In line with current trends, the quartz calibre has been replaced by the extra-thin, self-winding 1200P1 in-house movement which is visible through the back of the sapphire case, the diameter of which has been increased slightly to 38mm.

Are you personally attracted by one particular decade or period?

Yes! Piaget’s history goes back 150 years, but one of the most creative periods was the post-war boom period, known in France as the “Glorious Thirty” – the Trente Glorieuses. When I was considering joining the brand, that was the period I had in mind. During the Trente Glorieuses, design, art and watchmaking came together. On the other hand, I’m not sure I could do a First Empire or Louis XVI style! (smiles)

How are you organised in terms of heritage and archives? The Polo is a famous piece of history, but there are certainly plenty of other, less well-known little “gems” to be found in your past…

Our Heritage department, headed up by Jean-Bernard Forot with Alain Borgeaud as our expert purchaser, is very efficient. But we still have a whole body of archive material to digitise, so yes, we’ll doubtless be discovering new “gems”. One peculiarity of Piaget is that it has always produced fairly short series, and historically that guaranteed the brand’s huge creativity. But it takes all the longer to process it all.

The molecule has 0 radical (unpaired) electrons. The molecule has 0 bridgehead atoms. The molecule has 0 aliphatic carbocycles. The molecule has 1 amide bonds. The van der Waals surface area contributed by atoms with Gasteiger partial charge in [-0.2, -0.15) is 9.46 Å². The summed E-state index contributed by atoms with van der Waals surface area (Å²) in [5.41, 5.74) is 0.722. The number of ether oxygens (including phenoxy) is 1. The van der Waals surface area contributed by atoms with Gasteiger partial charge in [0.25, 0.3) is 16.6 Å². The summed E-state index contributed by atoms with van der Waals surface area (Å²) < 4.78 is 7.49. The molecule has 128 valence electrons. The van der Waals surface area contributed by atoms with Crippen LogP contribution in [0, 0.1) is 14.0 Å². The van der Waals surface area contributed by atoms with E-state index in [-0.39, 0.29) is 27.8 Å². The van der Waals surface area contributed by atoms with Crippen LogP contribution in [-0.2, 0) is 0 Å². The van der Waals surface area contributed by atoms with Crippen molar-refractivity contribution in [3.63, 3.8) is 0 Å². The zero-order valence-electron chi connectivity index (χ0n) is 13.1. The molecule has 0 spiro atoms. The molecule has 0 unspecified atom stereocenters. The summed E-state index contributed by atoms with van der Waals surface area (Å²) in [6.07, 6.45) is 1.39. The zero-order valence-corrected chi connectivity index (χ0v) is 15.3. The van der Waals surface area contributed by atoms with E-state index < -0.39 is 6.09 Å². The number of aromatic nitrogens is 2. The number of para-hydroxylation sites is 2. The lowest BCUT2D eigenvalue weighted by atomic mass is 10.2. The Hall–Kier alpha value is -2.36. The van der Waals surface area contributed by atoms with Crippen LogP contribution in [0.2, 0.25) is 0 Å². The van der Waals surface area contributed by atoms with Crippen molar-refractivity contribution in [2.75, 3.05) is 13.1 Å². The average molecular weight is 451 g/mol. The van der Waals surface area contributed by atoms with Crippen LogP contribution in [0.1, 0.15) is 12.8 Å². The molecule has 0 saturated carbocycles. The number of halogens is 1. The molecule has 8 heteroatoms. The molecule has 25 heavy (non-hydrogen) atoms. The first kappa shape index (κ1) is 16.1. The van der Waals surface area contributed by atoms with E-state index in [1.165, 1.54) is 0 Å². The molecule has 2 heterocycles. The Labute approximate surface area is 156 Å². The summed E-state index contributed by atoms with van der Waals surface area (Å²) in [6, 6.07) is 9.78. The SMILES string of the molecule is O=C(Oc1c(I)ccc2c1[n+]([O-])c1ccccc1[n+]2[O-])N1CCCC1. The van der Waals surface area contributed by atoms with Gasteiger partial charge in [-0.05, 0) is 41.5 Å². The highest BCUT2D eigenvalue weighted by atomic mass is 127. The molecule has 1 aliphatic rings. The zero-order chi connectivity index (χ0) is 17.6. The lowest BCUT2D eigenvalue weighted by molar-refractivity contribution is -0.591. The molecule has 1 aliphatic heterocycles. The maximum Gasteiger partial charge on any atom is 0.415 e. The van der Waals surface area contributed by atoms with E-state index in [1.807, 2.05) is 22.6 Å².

Have you met with any particular surprises while researching into Piaget’s history?

Yes, the work the brand did on the opal, with that characteristic mix of colours and acute sense of style, which was not at all down to chance: I discovered that in the 1960s and 1970s Valentin Piaget sent his teams to Paris during Fashion Week, which was no trivial matter and certainly unusual for a traditional watch brand! There has always been these two sides to Piaget: conventionality where movement production is concerned coupled with a very open attitude towards the avant-garde. You find the same thing in its communications and advertisements of the period.

The Bugatti Type 370 watch by Parmigiani Fleurier voted watch of the Year 2006 in Japan

After several years during which jewellery seemed to dominate, since you arrived you’ve given watchmaking greater prominence. Is that a strategic decision?

In reality we always aim for a balance. You shouldn’t view the two lines of business as rivals, one feeds the other!

True, but in brands with this double heritage, one line of business “inevitably” tends to take precedence over the other (with reversals of this situation over time, of course)…